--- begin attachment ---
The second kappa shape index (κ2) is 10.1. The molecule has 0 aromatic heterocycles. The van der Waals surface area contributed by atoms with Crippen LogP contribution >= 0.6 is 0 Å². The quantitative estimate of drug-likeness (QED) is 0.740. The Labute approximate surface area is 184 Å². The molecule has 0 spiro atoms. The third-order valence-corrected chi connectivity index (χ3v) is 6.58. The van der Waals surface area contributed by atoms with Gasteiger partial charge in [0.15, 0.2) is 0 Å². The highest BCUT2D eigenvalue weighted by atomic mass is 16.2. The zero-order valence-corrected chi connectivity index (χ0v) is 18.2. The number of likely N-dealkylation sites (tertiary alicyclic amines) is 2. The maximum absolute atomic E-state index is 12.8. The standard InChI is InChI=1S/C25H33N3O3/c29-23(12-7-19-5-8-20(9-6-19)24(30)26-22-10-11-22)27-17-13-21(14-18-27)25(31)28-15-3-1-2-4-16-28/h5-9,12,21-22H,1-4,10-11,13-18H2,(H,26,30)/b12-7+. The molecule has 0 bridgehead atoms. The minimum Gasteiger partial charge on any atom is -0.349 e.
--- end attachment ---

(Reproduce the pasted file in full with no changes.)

The second kappa shape index (κ2) is 10.1. The molecule has 0 aromatic heterocycles. The van der Waals surface area contributed by atoms with Crippen LogP contribution >= 0.6 is 0 Å². The quantitative estimate of drug-likeness (QED) is 0.740. The Labute approximate surface area is 184 Å². The molecule has 0 spiro atoms. The third-order valence-corrected chi connectivity index (χ3v) is 6.58. The van der Waals surface area contributed by atoms with Gasteiger partial charge in [0.15, 0.2) is 0 Å². The highest BCUT2D eigenvalue weighted by atomic mass is 16.2. The zero-order valence-corrected chi connectivity index (χ0v) is 18.2. The number of likely N-dealkylation sites (tertiary alicyclic amines) is 2. The maximum absolute atomic E-state index is 12.8. The standard InChI is InChI=1S/C25H33N3O3/c29-23(12-7-19-5-8-20(9-6-19)24(30)26-22-10-11-22)27-17-13-21(14-18-27)25(31)28-15-3-1-2-4-16-28/h5-9,12,21-22H,1-4,10-11,13-18H2,(H,26,30)/b12-7+. The molecule has 0 bridgehead atoms. The minimum Gasteiger partial charge on any atom is -0.349 e.